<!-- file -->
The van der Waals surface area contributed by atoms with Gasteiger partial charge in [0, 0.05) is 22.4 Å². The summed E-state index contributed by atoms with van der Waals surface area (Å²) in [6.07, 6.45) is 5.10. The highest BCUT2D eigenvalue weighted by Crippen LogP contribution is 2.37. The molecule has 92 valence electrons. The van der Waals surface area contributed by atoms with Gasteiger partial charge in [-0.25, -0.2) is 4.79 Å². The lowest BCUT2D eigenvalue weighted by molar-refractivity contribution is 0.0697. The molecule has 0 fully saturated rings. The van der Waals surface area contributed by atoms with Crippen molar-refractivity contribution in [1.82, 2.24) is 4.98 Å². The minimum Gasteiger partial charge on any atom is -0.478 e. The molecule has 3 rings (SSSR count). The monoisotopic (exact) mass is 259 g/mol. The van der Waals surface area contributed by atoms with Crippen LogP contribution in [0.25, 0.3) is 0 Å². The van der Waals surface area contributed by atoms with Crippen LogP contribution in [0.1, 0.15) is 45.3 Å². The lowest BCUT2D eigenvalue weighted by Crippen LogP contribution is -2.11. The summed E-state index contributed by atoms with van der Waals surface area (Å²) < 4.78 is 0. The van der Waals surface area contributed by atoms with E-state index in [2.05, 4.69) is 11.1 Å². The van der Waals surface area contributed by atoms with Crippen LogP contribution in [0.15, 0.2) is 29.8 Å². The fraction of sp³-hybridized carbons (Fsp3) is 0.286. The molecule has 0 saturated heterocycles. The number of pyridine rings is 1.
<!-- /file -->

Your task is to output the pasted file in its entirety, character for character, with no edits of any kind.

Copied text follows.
The van der Waals surface area contributed by atoms with Gasteiger partial charge in [0, 0.05) is 22.4 Å². The summed E-state index contributed by atoms with van der Waals surface area (Å²) in [6.07, 6.45) is 5.10. The highest BCUT2D eigenvalue weighted by Crippen LogP contribution is 2.37. The molecule has 92 valence electrons. The van der Waals surface area contributed by atoms with Gasteiger partial charge in [-0.25, -0.2) is 4.79 Å². The lowest BCUT2D eigenvalue weighted by molar-refractivity contribution is 0.0697. The molecule has 0 fully saturated rings. The van der Waals surface area contributed by atoms with Crippen molar-refractivity contribution in [1.82, 2.24) is 4.98 Å². The minimum Gasteiger partial charge on any atom is -0.478 e. The molecule has 3 rings (SSSR count). The monoisotopic (exact) mass is 259 g/mol. The van der Waals surface area contributed by atoms with Crippen LogP contribution in [0.25, 0.3) is 0 Å². The van der Waals surface area contributed by atoms with Crippen LogP contribution in [0.1, 0.15) is 45.3 Å². The lowest BCUT2D eigenvalue weighted by Crippen LogP contribution is -2.11. The summed E-state index contributed by atoms with van der Waals surface area (Å²) < 4.78 is 0. The van der Waals surface area contributed by atoms with E-state index in [2.05, 4.69) is 11.1 Å². The van der Waals surface area contributed by atoms with Crippen LogP contribution in [0.15, 0.2) is 29.8 Å². The fraction of sp³-hybridized carbons (Fsp3) is 0.286. The molecule has 0 saturated heterocycles. The number of pyridine rings is 1.